Monday, April 23, 2012

It’s salutary to remember that the C.I.A. poured hundreds of millions into culture. For example, there was a festival of atonal music in Paris in 1950, entirely funded by the C.I.A. Can you imagine a less attractive festival? They paid for tours by the Boston Symphony Orchestra and Abstract Expressionist art exhibitions. The aim was to persuade especially left-of-center European intellectuals that the United States was a powerhouse of culture, because there was a widespread assumption, so the C.I.A. believed, that Europeans thought America was just an empty-headed place of money and loudness, with no depth.

Ian McEwan talks to Deborah Treisman at the New Yorker Book Bench, the whole thing  here


dave said...

"The further east you go across Europe toward Russia, the more expert ordinary people are about mushrooms."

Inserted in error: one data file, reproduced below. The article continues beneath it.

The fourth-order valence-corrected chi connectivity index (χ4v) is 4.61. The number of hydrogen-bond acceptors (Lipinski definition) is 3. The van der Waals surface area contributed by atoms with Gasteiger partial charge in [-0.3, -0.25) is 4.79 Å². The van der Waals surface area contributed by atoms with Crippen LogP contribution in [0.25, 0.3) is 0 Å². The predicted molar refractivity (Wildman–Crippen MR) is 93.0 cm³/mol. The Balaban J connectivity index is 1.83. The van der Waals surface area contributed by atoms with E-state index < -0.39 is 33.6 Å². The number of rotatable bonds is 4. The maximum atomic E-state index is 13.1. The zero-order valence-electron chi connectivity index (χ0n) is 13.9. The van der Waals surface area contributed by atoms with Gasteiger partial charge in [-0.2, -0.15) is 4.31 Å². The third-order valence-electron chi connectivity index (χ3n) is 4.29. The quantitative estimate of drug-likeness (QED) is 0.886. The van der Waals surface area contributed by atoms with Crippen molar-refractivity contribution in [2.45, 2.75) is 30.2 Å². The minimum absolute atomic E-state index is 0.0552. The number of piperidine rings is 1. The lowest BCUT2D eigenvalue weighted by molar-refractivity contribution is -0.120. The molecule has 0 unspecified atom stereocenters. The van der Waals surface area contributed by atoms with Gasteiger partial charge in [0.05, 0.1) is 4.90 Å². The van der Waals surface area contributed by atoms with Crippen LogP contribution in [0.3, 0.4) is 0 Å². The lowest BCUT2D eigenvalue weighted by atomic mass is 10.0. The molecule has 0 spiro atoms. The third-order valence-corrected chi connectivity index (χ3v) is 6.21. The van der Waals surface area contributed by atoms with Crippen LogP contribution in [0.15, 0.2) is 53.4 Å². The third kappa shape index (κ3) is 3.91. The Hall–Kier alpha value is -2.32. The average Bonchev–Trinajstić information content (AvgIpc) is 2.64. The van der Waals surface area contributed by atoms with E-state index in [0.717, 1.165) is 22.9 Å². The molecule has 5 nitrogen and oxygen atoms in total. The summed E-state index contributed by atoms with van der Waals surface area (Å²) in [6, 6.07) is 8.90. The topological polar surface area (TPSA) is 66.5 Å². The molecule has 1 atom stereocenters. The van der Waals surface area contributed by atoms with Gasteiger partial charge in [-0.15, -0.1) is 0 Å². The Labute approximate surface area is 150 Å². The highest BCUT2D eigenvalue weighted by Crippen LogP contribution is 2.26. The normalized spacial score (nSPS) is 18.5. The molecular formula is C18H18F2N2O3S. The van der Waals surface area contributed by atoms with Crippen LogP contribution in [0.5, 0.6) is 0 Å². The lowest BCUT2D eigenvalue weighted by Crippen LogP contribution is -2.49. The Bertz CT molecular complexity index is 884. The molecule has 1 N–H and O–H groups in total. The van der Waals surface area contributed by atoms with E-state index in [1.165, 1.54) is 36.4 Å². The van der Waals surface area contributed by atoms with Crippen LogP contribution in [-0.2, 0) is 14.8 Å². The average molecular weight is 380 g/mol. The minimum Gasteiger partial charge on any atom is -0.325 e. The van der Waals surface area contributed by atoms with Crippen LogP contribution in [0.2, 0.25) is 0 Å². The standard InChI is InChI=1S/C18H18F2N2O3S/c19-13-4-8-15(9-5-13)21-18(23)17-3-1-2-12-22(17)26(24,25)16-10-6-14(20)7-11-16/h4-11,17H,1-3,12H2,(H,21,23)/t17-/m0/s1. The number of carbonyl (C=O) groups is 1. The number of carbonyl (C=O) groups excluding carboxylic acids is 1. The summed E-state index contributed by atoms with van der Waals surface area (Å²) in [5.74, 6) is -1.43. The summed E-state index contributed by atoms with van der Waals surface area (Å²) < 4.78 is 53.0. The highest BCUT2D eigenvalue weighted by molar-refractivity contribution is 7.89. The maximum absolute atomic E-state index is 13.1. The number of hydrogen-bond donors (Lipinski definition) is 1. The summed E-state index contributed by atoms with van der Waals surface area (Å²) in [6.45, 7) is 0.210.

Philip Duncan said...

I don't quite get McEwan's use of "salutary," but maybe it's owing to the Anglo-American divide. From what I can tell, US usage pretty closely hews to the word's dictionary definition, i.e. beneficial or promoting health. So when I read the above sentence it seems a bit clunky, like another adjective might have better served (important? salient? disconcerting? creepy?).

I'm not trying to be nitpicky--obviously in an oral interview the perfect word isn't always going to come to mind. I'm just curious if the word is more commonly or broadly used in the UK, so that they feel comfortable throwing it around a bit more. e.g. "She acts the posh totty but she's quite unsalutary" or "Prince Harry's salutes were appropriately salutary" or "Me and the mates was on the piss, had a salutary rumpus I'll tell you what."

This is how Brits speak, right?